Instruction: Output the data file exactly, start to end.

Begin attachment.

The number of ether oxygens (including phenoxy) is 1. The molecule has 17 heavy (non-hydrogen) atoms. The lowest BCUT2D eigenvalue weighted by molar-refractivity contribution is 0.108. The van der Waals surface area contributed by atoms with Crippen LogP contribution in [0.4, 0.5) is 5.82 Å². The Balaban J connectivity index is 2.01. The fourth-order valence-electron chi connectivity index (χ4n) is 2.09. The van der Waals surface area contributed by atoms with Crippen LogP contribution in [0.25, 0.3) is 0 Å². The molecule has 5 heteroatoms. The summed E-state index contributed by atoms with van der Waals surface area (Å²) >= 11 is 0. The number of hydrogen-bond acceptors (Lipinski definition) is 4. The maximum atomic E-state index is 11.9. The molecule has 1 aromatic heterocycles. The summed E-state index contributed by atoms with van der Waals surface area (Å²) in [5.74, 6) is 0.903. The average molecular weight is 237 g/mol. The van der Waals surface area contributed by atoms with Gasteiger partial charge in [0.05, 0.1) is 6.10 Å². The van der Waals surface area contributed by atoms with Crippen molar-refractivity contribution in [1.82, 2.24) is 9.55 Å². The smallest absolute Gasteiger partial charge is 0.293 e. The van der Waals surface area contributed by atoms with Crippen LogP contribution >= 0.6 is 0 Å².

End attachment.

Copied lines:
The number of ether oxygens (including phenoxy) is 1. The molecule has 17 heavy (non-hydrogen) atoms. The lowest BCUT2D eigenvalue weighted by molar-refractivity contribution is 0.108. The van der Waals surface area contributed by atoms with Crippen LogP contribution in [0.4, 0.5) is 5.82 Å². The Balaban J connectivity index is 2.01. The fourth-order valence-electron chi connectivity index (χ4n) is 2.09. The van der Waals surface area contributed by atoms with Crippen LogP contribution in [0.25, 0.3) is 0 Å². The molecule has 5 heteroatoms. The summed E-state index contributed by atoms with van der Waals surface area (Å²) >= 11 is 0. The number of hydrogen-bond acceptors (Lipinski definition) is 4. The maximum atomic E-state index is 11.9. The molecule has 1 aromatic heterocycles. The summed E-state index contributed by atoms with van der Waals surface area (Å²) in [5.74, 6) is 0.903. The average molecular weight is 237 g/mol. The van der Waals surface area contributed by atoms with Gasteiger partial charge in [0.05, 0.1) is 6.10 Å². The van der Waals surface area contributed by atoms with Crippen molar-refractivity contribution in [1.82, 2.24) is 9.55 Å². The smallest absolute Gasteiger partial charge is 0.293 e. The van der Waals surface area contributed by atoms with Crippen LogP contribution >= 0.6 is 0 Å².